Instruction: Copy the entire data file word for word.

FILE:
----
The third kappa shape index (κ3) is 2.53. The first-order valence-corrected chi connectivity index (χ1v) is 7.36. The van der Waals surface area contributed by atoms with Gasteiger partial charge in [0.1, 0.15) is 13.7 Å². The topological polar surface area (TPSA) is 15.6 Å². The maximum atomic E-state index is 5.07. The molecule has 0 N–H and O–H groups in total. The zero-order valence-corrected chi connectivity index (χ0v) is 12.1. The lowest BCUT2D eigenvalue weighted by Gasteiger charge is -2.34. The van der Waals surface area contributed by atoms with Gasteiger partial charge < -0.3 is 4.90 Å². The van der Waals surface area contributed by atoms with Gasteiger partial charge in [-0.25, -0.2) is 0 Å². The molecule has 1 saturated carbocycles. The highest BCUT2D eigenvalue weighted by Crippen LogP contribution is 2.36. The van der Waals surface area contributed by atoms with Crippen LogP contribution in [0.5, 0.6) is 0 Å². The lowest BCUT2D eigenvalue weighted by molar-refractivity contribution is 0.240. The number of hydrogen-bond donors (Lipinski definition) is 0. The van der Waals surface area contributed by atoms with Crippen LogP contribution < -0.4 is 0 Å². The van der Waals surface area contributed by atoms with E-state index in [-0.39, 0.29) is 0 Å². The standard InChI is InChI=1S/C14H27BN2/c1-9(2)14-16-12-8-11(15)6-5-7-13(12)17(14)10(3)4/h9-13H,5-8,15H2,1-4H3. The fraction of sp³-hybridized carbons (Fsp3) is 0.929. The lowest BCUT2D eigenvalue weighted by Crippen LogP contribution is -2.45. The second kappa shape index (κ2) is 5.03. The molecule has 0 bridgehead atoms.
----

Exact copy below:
The third kappa shape index (κ3) is 2.53. The first-order valence-corrected chi connectivity index (χ1v) is 7.36. The van der Waals surface area contributed by atoms with Gasteiger partial charge in [0.1, 0.15) is 13.7 Å². The topological polar surface area (TPSA) is 15.6 Å². The maximum atomic E-state index is 5.07. The molecule has 0 N–H and O–H groups in total. The zero-order valence-corrected chi connectivity index (χ0v) is 12.1. The lowest BCUT2D eigenvalue weighted by Gasteiger charge is -2.34. The van der Waals surface area contributed by atoms with Gasteiger partial charge < -0.3 is 4.90 Å². The van der Waals surface area contributed by atoms with Gasteiger partial charge in [-0.25, -0.2) is 0 Å². The molecule has 1 saturated carbocycles. The highest BCUT2D eigenvalue weighted by Crippen LogP contribution is 2.36. The van der Waals surface area contributed by atoms with Crippen LogP contribution in [0.5, 0.6) is 0 Å². The lowest BCUT2D eigenvalue weighted by molar-refractivity contribution is 0.240. The number of hydrogen-bond donors (Lipinski definition) is 0. The van der Waals surface area contributed by atoms with Crippen LogP contribution < -0.4 is 0 Å². The van der Waals surface area contributed by atoms with E-state index in [-0.39, 0.29) is 0 Å². The standard InChI is InChI=1S/C14H27BN2/c1-9(2)14-16-12-8-11(15)6-5-7-13(12)17(14)10(3)4/h9-13H,5-8,15H2,1-4H3. The fraction of sp³-hybridized carbons (Fsp3) is 0.929. The lowest BCUT2D eigenvalue weighted by Crippen LogP contribution is -2.45. The second kappa shape index (κ2) is 5.03. The molecule has 0 bridgehead atoms.